Mobility is in vogue. Foam rollers and lacrosse balls litter the floors of training facilities worldwide. But this ‘herd mentality’ fuelled ‘in thing’ is only half the picture. We’re creating a generation of exercisers who can put their feet behind their head, but fall apart when you put a bar on their back.
The other half of the picture is stability.
Picture a rowboat sitting in the water. Now dump a cannon on that boat, light the fuse and stand back. The cannon ball might move a couple of metres, but so will the boat. As Newton tells us, for every action, there is an equal or opposite reaction.
Now put that same cannon on an aircraft carrier. Light the fuse. The cannon ball disappears over the horizon – the ship hardly shudders. The ship has stability, the rowboat doesn’t.
Mobility puts you in position, stability allows you to generate force from this position. This force means more weight lifted more efficiently, and it means less injury.
There are few places in the body where stability is more important than in the shoulder blades (scapulae). Unstable scapulae and winging shoulder blades are common problems.
One of the primary functions of the scapulae is to provide a stable base from which to create movement in the upper body. The shoulder is a complex joint with multiple articulations (between the spine, scapulae and humerus). During movement of the arm, a set process known as ‘scapulo-humeral rhythm’ occurs (below).
Basically, the above image shows the stages of shoulder movement:
- An initial movement of the gleno-humeral joint (where the shoulder blade joins the humerus).
- A movement of both the gleno-humeral and the scapulo-thoracic joint (where the shoulder blade joins the spine).
- A secondary movement of the gleno-humeral joint.
- A final movement of the scapulo-thoracic joint.
The correct order of movement allows for a healthy joint, and maximum force generation.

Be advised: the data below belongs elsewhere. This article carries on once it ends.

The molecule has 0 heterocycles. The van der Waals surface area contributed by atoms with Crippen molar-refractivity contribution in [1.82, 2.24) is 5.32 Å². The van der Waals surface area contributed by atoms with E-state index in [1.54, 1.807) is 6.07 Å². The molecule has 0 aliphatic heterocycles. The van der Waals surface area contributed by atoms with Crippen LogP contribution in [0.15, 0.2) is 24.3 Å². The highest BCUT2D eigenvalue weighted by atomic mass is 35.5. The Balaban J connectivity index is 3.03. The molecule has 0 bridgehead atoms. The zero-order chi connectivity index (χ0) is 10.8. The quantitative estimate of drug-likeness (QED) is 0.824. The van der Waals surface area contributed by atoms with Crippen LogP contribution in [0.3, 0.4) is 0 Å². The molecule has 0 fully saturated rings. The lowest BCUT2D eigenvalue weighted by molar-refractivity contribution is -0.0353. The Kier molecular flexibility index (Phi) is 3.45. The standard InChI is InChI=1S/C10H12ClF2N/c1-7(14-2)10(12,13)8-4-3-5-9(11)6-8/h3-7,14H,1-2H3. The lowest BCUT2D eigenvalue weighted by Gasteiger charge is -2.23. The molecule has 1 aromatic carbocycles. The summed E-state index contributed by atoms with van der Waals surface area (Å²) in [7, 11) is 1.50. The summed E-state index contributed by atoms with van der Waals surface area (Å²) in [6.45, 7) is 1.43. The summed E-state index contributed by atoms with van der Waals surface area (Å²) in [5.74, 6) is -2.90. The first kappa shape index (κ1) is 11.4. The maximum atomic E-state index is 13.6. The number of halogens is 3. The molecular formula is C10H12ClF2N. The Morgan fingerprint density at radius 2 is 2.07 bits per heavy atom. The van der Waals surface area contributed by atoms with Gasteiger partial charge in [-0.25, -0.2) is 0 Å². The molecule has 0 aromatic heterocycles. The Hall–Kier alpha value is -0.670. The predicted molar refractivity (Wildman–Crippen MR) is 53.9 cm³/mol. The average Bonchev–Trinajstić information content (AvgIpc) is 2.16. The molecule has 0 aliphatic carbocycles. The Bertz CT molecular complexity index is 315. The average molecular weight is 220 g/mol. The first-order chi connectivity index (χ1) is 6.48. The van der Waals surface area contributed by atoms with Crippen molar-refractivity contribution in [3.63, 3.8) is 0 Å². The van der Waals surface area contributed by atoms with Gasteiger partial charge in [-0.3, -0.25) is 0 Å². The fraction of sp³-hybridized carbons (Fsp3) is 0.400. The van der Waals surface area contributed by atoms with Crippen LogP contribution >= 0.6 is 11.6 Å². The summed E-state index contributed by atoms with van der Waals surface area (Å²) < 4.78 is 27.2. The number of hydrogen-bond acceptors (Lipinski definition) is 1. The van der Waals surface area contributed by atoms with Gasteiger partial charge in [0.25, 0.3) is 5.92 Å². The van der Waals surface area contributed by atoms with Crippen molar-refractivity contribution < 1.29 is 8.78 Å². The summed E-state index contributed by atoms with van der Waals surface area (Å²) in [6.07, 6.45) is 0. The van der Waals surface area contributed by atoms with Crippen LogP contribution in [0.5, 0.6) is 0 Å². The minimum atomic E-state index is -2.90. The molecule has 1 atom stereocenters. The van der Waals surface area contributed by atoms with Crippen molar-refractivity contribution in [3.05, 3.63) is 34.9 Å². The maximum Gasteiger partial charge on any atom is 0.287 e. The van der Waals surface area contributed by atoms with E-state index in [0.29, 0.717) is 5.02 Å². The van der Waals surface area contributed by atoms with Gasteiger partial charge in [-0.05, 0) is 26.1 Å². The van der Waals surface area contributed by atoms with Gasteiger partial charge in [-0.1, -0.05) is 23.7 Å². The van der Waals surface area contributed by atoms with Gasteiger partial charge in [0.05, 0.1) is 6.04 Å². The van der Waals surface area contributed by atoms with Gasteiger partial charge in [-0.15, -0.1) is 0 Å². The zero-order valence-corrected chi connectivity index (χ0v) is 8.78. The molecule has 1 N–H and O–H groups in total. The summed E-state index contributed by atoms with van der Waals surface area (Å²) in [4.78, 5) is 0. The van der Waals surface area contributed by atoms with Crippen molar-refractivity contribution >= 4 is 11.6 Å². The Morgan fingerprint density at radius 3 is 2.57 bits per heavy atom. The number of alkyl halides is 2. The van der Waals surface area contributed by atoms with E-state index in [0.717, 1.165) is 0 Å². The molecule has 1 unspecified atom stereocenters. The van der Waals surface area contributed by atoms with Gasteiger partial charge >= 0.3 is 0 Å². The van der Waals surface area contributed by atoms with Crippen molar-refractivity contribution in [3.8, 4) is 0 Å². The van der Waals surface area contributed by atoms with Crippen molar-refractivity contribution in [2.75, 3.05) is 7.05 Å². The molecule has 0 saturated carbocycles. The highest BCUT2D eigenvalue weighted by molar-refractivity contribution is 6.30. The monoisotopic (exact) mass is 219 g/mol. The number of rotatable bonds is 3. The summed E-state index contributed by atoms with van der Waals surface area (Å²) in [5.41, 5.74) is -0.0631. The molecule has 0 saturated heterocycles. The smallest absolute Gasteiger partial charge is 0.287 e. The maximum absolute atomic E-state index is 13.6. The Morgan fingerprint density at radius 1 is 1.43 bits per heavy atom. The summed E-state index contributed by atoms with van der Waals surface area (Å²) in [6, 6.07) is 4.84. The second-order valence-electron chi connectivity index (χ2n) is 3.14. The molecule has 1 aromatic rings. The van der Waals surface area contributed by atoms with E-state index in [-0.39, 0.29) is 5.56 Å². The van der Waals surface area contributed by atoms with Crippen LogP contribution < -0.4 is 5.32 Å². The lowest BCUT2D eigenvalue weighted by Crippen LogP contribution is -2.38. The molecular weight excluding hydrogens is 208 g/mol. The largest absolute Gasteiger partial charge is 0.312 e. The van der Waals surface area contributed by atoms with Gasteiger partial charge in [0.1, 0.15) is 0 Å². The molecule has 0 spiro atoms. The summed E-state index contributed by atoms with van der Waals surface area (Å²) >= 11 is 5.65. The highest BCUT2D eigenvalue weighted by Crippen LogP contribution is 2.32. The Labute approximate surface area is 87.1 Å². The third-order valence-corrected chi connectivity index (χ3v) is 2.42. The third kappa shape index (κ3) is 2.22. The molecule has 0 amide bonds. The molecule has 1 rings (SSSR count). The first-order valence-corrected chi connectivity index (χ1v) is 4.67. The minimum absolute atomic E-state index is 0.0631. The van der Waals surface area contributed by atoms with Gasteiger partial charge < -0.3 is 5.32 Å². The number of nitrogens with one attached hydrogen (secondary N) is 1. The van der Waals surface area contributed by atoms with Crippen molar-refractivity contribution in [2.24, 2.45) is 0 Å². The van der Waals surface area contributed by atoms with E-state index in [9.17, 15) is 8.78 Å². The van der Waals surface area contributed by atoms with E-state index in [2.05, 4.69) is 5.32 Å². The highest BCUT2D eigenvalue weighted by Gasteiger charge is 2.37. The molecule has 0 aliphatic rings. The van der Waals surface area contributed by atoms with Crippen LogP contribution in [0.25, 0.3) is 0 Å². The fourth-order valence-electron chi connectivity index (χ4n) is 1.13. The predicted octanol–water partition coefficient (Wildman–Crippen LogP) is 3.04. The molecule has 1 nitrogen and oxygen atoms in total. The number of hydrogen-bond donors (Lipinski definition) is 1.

However, as much as the scapulae play a major role in creating movement – they play an even more important role in stabilising, or resisting movement.
We have a team of muscles working together to create stabilisation – trapezius, levator scapulae, rhomboids, serratus anterior and deltoid. The key term here is ‘stabilisation’. They have not evolved to create movement, but to resist movement. Their function is to keep the scapula stable, the position where the body is most protected from damage.
So can we create stability through the scapulae to more efficiently create strong and safe movement – particularly overhead? The good news is that similar exercises can be completed to improve both the movement creating and resisting functions of the scapulae. Instability with a weight overhead? Shoulder pain? Unable to engage ‘active shoulders’ with presses, snatches and overhead squats? Try these exercises as often as possible. They are designed to target all the muscles involved in scapula stability – creating stable, strong and healthy upper body movement.
How often should you do these? It’s hard to overdo it, but very easy to not do enough. The recommendation would be to do them at least as often as you complete movements where scapula stability is required.
Add stability work into your mobility routine. Complete the picture and become healthier, more powerful and more functional because of it.